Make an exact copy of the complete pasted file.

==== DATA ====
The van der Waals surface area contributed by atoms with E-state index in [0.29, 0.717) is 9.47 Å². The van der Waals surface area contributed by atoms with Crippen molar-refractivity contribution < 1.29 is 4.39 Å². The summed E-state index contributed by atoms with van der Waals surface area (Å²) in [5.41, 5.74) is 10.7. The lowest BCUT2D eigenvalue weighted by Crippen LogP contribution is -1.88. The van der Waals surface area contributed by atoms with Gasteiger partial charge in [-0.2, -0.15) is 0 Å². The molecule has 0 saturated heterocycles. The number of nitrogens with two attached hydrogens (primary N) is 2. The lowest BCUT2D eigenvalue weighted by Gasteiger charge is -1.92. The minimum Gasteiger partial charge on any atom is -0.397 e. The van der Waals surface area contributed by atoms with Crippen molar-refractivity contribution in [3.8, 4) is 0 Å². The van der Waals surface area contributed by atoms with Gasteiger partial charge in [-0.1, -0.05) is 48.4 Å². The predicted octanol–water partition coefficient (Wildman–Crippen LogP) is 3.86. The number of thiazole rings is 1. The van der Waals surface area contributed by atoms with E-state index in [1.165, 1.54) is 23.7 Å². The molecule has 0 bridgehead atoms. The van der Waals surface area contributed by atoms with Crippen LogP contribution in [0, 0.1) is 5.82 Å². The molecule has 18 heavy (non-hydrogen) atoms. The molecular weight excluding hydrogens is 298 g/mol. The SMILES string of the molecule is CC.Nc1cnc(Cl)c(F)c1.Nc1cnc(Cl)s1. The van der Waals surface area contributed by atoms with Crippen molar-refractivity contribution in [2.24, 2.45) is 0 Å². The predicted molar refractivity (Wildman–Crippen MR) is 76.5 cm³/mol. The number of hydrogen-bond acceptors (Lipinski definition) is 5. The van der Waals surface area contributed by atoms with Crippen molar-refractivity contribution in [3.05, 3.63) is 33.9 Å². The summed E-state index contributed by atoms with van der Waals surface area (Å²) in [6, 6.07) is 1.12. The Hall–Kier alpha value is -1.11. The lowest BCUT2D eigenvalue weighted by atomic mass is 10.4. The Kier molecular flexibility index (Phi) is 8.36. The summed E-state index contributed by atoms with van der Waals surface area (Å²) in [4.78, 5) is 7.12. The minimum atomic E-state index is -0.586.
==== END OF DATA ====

The van der Waals surface area contributed by atoms with E-state index in [0.29, 0.717) is 9.47 Å². The van der Waals surface area contributed by atoms with Crippen molar-refractivity contribution < 1.29 is 4.39 Å². The summed E-state index contributed by atoms with van der Waals surface area (Å²) in [5.41, 5.74) is 10.7. The lowest BCUT2D eigenvalue weighted by Crippen LogP contribution is -1.88. The van der Waals surface area contributed by atoms with Gasteiger partial charge in [-0.2, -0.15) is 0 Å². The molecule has 0 saturated heterocycles. The number of nitrogens with two attached hydrogens (primary N) is 2. The lowest BCUT2D eigenvalue weighted by Gasteiger charge is -1.92. The minimum Gasteiger partial charge on any atom is -0.397 e. The van der Waals surface area contributed by atoms with Crippen molar-refractivity contribution in [3.8, 4) is 0 Å². The van der Waals surface area contributed by atoms with Gasteiger partial charge in [-0.1, -0.05) is 48.4 Å². The predicted octanol–water partition coefficient (Wildman–Crippen LogP) is 3.86. The number of thiazole rings is 1. The van der Waals surface area contributed by atoms with E-state index in [1.165, 1.54) is 23.7 Å². The molecule has 0 bridgehead atoms. The van der Waals surface area contributed by atoms with Crippen LogP contribution in [0, 0.1) is 5.82 Å². The molecule has 18 heavy (non-hydrogen) atoms. The molecular weight excluding hydrogens is 298 g/mol. The SMILES string of the molecule is CC.Nc1cnc(Cl)c(F)c1.Nc1cnc(Cl)s1. The van der Waals surface area contributed by atoms with Crippen molar-refractivity contribution in [2.24, 2.45) is 0 Å². The predicted molar refractivity (Wildman–Crippen MR) is 76.5 cm³/mol. The number of hydrogen-bond acceptors (Lipinski definition) is 5. The van der Waals surface area contributed by atoms with Crippen molar-refractivity contribution in [3.05, 3.63) is 33.9 Å². The summed E-state index contributed by atoms with van der Waals surface area (Å²) in [6, 6.07) is 1.12. The Hall–Kier alpha value is -1.11. The lowest BCUT2D eigenvalue weighted by atomic mass is 10.4. The Kier molecular flexibility index (Phi) is 8.36. The summed E-state index contributed by atoms with van der Waals surface area (Å²) in [4.78, 5) is 7.12. The minimum atomic E-state index is -0.586.